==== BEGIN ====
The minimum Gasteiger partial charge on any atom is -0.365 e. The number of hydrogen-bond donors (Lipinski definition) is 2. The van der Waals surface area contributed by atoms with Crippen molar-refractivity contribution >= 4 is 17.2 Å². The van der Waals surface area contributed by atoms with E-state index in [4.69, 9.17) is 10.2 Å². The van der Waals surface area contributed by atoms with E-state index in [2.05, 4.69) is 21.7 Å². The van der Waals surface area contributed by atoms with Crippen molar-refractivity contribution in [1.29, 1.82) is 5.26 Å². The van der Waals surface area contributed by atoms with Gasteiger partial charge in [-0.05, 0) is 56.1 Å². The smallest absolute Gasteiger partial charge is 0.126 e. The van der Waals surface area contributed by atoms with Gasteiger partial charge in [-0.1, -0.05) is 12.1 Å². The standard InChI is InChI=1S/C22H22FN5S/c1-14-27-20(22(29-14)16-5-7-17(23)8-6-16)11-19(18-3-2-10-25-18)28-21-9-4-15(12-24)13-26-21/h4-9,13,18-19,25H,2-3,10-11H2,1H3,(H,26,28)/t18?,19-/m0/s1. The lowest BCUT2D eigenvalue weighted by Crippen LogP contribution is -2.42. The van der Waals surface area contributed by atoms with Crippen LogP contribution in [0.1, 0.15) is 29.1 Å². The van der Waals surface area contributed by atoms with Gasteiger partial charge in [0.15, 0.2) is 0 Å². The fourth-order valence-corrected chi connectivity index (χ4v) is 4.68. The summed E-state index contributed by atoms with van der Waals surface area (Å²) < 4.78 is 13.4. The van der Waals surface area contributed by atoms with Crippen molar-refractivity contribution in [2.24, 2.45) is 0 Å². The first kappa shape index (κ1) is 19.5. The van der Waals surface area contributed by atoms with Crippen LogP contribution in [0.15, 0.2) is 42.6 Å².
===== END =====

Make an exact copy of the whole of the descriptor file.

The minimum Gasteiger partial charge on any atom is -0.365 e. The number of hydrogen-bond donors (Lipinski definition) is 2. The van der Waals surface area contributed by atoms with Crippen molar-refractivity contribution >= 4 is 17.2 Å². The van der Waals surface area contributed by atoms with E-state index in [4.69, 9.17) is 10.2 Å². The van der Waals surface area contributed by atoms with E-state index in [2.05, 4.69) is 21.7 Å². The van der Waals surface area contributed by atoms with Crippen molar-refractivity contribution in [1.29, 1.82) is 5.26 Å². The van der Waals surface area contributed by atoms with Gasteiger partial charge in [-0.05, 0) is 56.1 Å². The smallest absolute Gasteiger partial charge is 0.126 e. The van der Waals surface area contributed by atoms with Gasteiger partial charge in [-0.1, -0.05) is 12.1 Å². The standard InChI is InChI=1S/C22H22FN5S/c1-14-27-20(22(29-14)16-5-7-17(23)8-6-16)11-19(18-3-2-10-25-18)28-21-9-4-15(12-24)13-26-21/h4-9,13,18-19,25H,2-3,10-11H2,1H3,(H,26,28)/t18?,19-/m0/s1. The lowest BCUT2D eigenvalue weighted by Crippen LogP contribution is -2.42. The van der Waals surface area contributed by atoms with Crippen LogP contribution in [0.1, 0.15) is 29.1 Å². The van der Waals surface area contributed by atoms with Gasteiger partial charge in [0.15, 0.2) is 0 Å². The fourth-order valence-corrected chi connectivity index (χ4v) is 4.68. The summed E-state index contributed by atoms with van der Waals surface area (Å²) < 4.78 is 13.4. The van der Waals surface area contributed by atoms with Crippen molar-refractivity contribution in [2.24, 2.45) is 0 Å². The first kappa shape index (κ1) is 19.5. The van der Waals surface area contributed by atoms with Crippen LogP contribution in [0.15, 0.2) is 42.6 Å².